It is horrific to allow a mother who has just given birth to make this huge decision to sever her child from her roots - and to sever herself from her child. I understand Japan is very strict about this - no child can be adopted out of a family without input from extended family members. Adoption hardly ever happens in Japan. So why are we so nonchalant?

    Keep speaking up, Lorraine!

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    1. I wonder whether it has anything to do with the birthright citizenship thing. Yes, the 14th was a response to the Civil War, but the way it is understood, to know: ius soli INSTEAD of ius sanguinis, rather than a combination of both, an alternate rather than a double claim to citizenship by birth, suggests that in "modern" US culture a complete disregard of ancestry, of roots is normal, which may be understood from a "It does not matter where you are from, you are now an American/ damn'Yankee." attitude towards new immigrants and their children, provided they were "white"... Something Japan did not experience...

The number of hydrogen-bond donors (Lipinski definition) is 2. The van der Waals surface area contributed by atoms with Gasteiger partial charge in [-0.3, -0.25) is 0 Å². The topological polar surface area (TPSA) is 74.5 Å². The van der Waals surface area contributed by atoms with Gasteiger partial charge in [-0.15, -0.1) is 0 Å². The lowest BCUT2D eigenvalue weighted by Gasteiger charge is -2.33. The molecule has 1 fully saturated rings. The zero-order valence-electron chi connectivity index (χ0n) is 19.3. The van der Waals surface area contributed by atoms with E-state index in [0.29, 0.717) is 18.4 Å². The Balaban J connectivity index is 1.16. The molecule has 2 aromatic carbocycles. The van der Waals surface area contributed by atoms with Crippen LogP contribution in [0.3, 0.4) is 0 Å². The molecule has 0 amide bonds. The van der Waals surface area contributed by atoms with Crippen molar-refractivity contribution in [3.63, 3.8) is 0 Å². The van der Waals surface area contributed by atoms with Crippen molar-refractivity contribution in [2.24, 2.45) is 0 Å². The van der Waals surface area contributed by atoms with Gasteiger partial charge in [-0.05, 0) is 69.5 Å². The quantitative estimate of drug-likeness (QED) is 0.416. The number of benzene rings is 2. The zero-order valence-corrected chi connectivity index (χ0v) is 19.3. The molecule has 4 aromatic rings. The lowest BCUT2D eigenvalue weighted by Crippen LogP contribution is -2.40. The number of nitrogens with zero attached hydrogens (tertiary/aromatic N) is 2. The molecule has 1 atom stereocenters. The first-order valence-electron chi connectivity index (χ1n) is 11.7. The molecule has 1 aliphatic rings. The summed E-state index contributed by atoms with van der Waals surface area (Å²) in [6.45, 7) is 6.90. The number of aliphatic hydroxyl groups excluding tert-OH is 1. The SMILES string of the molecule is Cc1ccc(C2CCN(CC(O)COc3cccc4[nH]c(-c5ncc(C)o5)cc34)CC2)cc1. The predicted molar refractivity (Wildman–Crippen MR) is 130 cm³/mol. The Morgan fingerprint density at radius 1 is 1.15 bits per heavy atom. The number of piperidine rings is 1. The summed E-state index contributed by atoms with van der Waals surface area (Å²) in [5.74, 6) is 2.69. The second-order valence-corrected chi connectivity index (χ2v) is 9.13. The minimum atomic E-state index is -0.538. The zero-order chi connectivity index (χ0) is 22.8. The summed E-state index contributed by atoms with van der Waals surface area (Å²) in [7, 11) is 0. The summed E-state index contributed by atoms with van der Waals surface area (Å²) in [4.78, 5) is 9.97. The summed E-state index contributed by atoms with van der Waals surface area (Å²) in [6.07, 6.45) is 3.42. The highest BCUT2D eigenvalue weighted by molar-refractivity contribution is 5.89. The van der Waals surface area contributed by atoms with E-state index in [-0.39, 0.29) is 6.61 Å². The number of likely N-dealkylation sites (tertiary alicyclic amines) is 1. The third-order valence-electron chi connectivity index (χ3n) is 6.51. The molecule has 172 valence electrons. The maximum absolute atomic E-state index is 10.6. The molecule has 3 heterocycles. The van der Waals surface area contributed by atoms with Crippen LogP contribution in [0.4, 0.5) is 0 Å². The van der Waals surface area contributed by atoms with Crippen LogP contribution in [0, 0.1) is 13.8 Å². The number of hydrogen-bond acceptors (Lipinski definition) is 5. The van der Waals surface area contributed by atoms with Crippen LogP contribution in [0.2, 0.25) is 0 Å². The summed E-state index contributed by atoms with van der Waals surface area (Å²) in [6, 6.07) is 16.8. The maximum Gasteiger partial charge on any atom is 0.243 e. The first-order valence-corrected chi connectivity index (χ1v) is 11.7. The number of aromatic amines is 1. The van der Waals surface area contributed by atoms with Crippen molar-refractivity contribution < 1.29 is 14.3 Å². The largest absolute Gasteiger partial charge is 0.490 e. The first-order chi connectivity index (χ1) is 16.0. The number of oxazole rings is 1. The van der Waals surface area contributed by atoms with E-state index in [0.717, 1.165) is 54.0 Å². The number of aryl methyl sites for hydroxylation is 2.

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    2. Good thought, Theodore, your point makes sense to me.

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    3. Jay I agree with the first part of your comment. Our daughter's parents had 30 days to sign the termination paperwork. They signed on day 26 or 27 (forget now which). Our situation was slightly unique and not the norm in CA, where we are and adopted. I would like it to be the norm and agree with you that even longer would be better.

      I want to comment on: "I understand Japan is very strict about this - no child can be adopted out of a family without input from extended family members. Adoption hardly ever happens in Japan. So why are we so nonchalant?"
      Japanese culture is very complicated. Any Japanese person reading here? I’m an amateur, but we visited Japan two years ago and fell in love, so I have spent a lot of time studying it just out of interest. I have a coworker who is Japanese, and we chat quite a bit. I have talked with him about adoption. But again, I am not Japanese and do not claim to be an expert, so take what I say with a grain of salt, and I would encourage further research.